The air is tempered by the water tanks to provide cooling in summer and to raise the temperature of external air in winter. The logic behind the water-based ground-coupled ventilation is based on ground temperature, at 2 m depth, holding at a near constant 15°C all year round.
"The thermal capacity of water is over twice that of clay soil and three times that of concrete," said project architect Neville Cowland of Now Architecture. "That's where we started. 1000 litres per 10 m2 will give us enough heat exchange to provide supply air at 15°C in summer."
The water storage is claimed to provide a four-fold increase in heat transfer capacity compared with dry ground.
The physics of all this was checked out by running various water tank and duct configurations through computational fluid dynamics (CFD) modelling. The Flovent software tool helped the designers to determine laminar flows and air volumes and to optimise the balance between duct size and length.
"Poor ventilation in schools is a major problem in Australia," said Judith North of Now Architecture. "The major objective here was to get air moving through the school without energy penalty."
Outlets of 150 mm diameter will therefore discharge tempered air to the occupied spaces by the displacement principal, each outlet serving around 12 m2 of floor area. Air supply will vary as ambient external temperature increases, air movement induced and modulated by varying the opening of louvre windows and skylights at high level.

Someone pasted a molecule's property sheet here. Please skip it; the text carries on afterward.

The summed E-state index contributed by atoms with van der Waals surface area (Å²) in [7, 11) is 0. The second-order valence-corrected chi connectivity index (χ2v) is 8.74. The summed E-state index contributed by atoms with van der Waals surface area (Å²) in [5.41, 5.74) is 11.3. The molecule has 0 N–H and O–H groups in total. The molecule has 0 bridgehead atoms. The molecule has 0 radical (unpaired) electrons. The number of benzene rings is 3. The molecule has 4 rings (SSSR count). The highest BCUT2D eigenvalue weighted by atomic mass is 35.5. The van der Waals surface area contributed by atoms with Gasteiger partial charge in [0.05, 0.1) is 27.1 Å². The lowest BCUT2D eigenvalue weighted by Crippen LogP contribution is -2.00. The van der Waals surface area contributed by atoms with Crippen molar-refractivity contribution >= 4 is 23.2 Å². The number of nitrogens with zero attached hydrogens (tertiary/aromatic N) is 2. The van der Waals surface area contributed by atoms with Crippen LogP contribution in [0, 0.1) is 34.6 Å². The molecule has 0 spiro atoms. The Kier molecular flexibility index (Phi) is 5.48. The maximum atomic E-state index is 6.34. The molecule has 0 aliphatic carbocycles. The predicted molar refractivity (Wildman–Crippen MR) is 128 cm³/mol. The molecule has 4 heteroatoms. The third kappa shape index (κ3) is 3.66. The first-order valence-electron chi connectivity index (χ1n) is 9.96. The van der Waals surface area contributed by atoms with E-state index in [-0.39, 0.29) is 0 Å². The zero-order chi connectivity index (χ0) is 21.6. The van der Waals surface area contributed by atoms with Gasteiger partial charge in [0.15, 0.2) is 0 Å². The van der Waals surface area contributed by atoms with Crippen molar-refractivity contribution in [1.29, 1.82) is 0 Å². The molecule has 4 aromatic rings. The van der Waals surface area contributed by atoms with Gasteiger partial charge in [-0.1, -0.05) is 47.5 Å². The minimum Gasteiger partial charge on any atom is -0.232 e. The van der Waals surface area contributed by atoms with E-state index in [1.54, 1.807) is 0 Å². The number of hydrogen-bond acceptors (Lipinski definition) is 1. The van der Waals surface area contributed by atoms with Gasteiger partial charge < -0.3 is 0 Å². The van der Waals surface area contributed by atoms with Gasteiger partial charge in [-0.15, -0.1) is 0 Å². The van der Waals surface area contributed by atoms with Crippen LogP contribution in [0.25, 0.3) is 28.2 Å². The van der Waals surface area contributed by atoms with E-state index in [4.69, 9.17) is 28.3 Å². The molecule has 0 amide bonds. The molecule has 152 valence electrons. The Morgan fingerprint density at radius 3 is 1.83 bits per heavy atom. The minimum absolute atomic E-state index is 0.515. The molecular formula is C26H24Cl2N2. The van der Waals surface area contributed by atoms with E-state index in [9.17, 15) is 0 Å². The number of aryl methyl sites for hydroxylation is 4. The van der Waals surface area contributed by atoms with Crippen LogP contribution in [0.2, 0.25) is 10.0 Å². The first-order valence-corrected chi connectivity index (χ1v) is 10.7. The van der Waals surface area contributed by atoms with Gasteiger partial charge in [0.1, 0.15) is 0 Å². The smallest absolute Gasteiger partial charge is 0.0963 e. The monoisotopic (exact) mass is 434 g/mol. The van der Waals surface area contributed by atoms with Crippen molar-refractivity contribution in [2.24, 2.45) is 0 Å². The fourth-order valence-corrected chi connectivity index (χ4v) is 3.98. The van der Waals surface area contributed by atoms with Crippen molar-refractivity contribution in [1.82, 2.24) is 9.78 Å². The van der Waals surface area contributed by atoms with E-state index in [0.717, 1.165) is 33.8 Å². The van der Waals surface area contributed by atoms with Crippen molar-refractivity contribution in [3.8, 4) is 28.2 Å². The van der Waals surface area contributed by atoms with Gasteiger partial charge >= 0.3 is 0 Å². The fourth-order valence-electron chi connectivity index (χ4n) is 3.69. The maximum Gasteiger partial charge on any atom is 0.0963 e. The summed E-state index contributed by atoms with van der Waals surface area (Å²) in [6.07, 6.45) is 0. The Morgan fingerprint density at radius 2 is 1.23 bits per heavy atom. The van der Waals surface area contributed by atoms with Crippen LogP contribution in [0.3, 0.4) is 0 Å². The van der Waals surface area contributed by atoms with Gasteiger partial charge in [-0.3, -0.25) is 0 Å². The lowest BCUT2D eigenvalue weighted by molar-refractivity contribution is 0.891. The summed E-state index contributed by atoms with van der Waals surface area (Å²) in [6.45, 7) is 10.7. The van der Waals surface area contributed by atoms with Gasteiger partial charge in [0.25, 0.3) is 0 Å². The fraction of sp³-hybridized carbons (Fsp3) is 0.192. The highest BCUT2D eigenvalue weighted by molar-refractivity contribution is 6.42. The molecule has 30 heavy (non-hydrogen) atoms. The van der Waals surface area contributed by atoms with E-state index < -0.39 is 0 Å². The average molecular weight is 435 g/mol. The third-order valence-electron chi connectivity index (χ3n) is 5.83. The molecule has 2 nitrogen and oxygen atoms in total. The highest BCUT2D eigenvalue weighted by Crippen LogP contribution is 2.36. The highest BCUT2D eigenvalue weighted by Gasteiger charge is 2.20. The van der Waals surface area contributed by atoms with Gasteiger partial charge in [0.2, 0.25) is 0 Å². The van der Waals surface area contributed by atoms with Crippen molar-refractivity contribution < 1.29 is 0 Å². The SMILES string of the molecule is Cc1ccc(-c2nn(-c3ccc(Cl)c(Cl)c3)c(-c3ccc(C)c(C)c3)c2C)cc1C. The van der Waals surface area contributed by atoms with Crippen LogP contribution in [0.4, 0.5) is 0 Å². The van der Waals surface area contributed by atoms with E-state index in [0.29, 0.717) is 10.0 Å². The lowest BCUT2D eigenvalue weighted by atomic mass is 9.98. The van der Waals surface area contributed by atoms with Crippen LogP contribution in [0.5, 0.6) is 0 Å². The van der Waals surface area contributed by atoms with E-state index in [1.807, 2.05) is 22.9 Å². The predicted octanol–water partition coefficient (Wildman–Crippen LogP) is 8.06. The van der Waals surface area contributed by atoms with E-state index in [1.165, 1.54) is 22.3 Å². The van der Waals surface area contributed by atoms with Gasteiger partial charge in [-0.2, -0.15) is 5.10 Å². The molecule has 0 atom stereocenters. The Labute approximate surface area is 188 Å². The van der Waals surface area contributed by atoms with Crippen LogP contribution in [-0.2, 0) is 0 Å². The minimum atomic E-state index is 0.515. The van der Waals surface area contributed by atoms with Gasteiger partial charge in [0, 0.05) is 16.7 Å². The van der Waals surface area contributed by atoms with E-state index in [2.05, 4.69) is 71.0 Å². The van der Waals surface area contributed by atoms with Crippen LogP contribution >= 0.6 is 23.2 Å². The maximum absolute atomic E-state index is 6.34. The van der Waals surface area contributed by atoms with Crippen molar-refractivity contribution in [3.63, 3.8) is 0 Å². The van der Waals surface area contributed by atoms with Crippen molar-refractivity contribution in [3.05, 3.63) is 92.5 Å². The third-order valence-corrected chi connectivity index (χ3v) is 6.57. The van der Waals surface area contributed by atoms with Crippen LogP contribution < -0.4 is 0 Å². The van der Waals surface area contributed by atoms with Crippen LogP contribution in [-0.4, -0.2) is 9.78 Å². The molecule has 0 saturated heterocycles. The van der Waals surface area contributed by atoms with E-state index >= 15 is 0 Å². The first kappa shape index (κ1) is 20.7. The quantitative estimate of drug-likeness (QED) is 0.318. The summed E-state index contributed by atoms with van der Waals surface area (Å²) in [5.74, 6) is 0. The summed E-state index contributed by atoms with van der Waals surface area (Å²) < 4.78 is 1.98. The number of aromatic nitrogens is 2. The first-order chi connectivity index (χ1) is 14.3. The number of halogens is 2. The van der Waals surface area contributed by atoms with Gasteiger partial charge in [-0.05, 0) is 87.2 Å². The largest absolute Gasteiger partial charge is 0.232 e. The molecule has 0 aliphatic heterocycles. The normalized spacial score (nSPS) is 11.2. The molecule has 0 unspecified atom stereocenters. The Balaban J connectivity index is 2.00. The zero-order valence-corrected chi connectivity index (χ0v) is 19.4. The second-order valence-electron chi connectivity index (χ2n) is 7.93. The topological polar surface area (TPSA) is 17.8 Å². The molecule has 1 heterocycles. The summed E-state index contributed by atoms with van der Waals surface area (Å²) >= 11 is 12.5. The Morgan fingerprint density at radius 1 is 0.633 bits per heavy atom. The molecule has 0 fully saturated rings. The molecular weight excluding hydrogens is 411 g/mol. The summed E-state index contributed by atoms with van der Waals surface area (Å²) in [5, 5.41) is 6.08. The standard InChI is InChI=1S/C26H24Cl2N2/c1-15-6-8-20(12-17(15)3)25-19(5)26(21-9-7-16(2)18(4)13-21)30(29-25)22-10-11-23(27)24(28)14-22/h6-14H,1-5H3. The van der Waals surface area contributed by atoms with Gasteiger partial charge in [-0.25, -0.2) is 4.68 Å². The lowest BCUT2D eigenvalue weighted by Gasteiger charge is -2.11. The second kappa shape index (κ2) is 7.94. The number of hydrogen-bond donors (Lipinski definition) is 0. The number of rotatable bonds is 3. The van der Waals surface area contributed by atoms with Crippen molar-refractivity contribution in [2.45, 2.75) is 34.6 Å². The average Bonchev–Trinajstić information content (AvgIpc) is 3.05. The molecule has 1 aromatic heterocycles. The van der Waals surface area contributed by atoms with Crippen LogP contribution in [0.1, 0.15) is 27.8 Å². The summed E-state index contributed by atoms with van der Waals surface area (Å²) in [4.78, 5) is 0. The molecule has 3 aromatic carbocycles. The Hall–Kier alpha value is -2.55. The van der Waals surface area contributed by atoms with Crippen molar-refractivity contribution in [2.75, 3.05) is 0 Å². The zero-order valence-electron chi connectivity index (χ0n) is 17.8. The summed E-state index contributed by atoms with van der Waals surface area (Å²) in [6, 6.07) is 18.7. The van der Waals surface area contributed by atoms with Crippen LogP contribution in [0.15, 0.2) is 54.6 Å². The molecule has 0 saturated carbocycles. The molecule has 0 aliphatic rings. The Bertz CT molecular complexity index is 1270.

Taking 35°C as an example external ambient summer condition, the modelling confirmed that the ventilation system could deliver approximately 30 litres/s of tempered air from each outlet to approximately at close to 15°C.
In heating seasons, the supply air will be heated by a conventional hydronic system serving finned tube radiators located in ventilation channel recesses run in the floor. This is regarded as the most effective and efficient method of heating: retaining, as it does, the heat at low level without loss to ventilation systems.
The heating will be zoned by using separate small on-demand gas hot water units to supply heat to the school modules, with emitter capacity between 8-10 W/m2 depending on design load. Each zone will be controlled by individual thermostats and timers.
The school's environmental systems were run through Australia's environmental rating tool, Greenstar, the Australian equivalent of BREEAM and LEED. Meinhardt (Vic) Pty Ltd undertook the energy modelling and estimated the energy consumption as per the Greenstar Education Energy Calculator Guide.